Shawn looked out of the window and noticed they were losing altitude soon. The whirring of the propellers sounded eerie and out of sync. His face broke out into a sweat. It was three years since he joined this brigade and had loved every moment of it. But now he wished he had opted for the ground training he had earlier set his sights on. Visions of his pretty wife and 2-yr-old kid flashed before his eyes. Sheila and he had fallen in love at the academy and had run to the altar for their wedding vows. They couldn’t wait to be with each other. How were they going to manage without him? Sheila and he had planned on having a second child soon. She was the love of his life. He wished he had told her so more often. He wished they had made love yesterday, when all he did was turn away claiming fatigue from his drill. Tears welled in his eyes.

Rory McKnight sat quietly and thought about his parents in Midfield, Chicago. His father had survived a prostate cancer and was recovering. They had promised to meet for Christmas after his training. There wouldn’t be one anymore. He had forgotten to call them that morning since he was running late. His mother would be waiting for his call he knew.

Patrick put his hands in his pocket and pulled out his wallet. The pictures of his family choked him. His wife Glenda and his two lovely kids were in the picture they took last year at a mall. “I love you all,” he whispered. His only sister was in Detroit. He hadn’t talked to her in over a year over something so silly; he couldn’t even remember what it was. Why hadn’t he called up and patched up with her. He felt an overwhelming remorse and sorrow. This wasn’t supposed to end this way at all. He wanted another chance to set things right in life. It would weigh on his conscience for ever.

The copter lost altitude steadily and the pilot was trying in vain to ease it into a small clearing on the ground. His duty called both to salvage the chopper and save the occupants. The rotors were spluttering and not co-operating. After sending the required May Day signals and location grid he said a prayer and just stared out into the blue sky.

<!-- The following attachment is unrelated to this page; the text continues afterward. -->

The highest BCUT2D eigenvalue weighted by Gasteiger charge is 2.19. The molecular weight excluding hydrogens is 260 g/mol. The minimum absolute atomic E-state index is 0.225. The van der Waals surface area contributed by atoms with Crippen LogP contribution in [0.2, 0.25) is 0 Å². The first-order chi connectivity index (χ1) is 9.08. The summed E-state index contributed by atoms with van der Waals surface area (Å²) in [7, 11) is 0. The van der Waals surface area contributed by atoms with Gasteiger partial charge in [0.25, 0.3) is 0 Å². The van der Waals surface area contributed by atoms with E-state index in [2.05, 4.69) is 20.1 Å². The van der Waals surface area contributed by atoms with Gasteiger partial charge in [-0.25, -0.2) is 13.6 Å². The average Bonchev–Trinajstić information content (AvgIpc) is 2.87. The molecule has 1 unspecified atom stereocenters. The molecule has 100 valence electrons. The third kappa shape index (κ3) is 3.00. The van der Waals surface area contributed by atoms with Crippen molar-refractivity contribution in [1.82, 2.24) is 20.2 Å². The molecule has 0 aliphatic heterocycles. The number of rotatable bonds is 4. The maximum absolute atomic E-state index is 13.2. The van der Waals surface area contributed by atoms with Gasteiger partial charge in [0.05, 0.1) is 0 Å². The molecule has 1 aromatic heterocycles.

The copter crashed into the thicket at 1100 hours. There were three survivors with varying degrees of disability. The last ten minutes of their life was a flash of light and their life a gift to renew. They would live on to look at everything with a different perspective. Things they took for granted.

Yesterday is history

Tomorrow is a mystery

Today is a gift, hence called the present!



Another Day in Paradise

 The battleground is quiet; the din of warfare is lulled by a silence that is deafening. The bodies lay strewn all over. Some perished without a prayer on their lips. The others had time to gaze at the sky and welcome the momentary silence. A few just stared as their glassy eyes looked around at their fallen brethren, thinking why it all ended this way.

The same place was rattled by sabers a few minutes ago, the place where a thousand bombshells had unloaded itself with all its might, another invention to maim more. The battle-scarred returned to fight yet another war, to go home and regale the ‘alive’ with their deeds of bravery.

 The canons rested with a few wisps of smoke, lazily finding its way out into the air that was loaded with the stench of death and vulgarity. The men had fought for a piece of land that they each claimed to be their own. When did the land they lived on become so much a possession to fight, maim and kill worthlessly? The malediction is here to stay. Out there in the horizon I see the sky turning crimson with the blood of our ancestors and our today.

 The sharp edge of the knife cuts through the body of another and a war cry pierces the night sky. Another abode torched while yet another explosion rocks the surface, in a distance and in the daylight we see a glimpse of the tortuous cycles, vanquished and erected on a monument of what is called faith.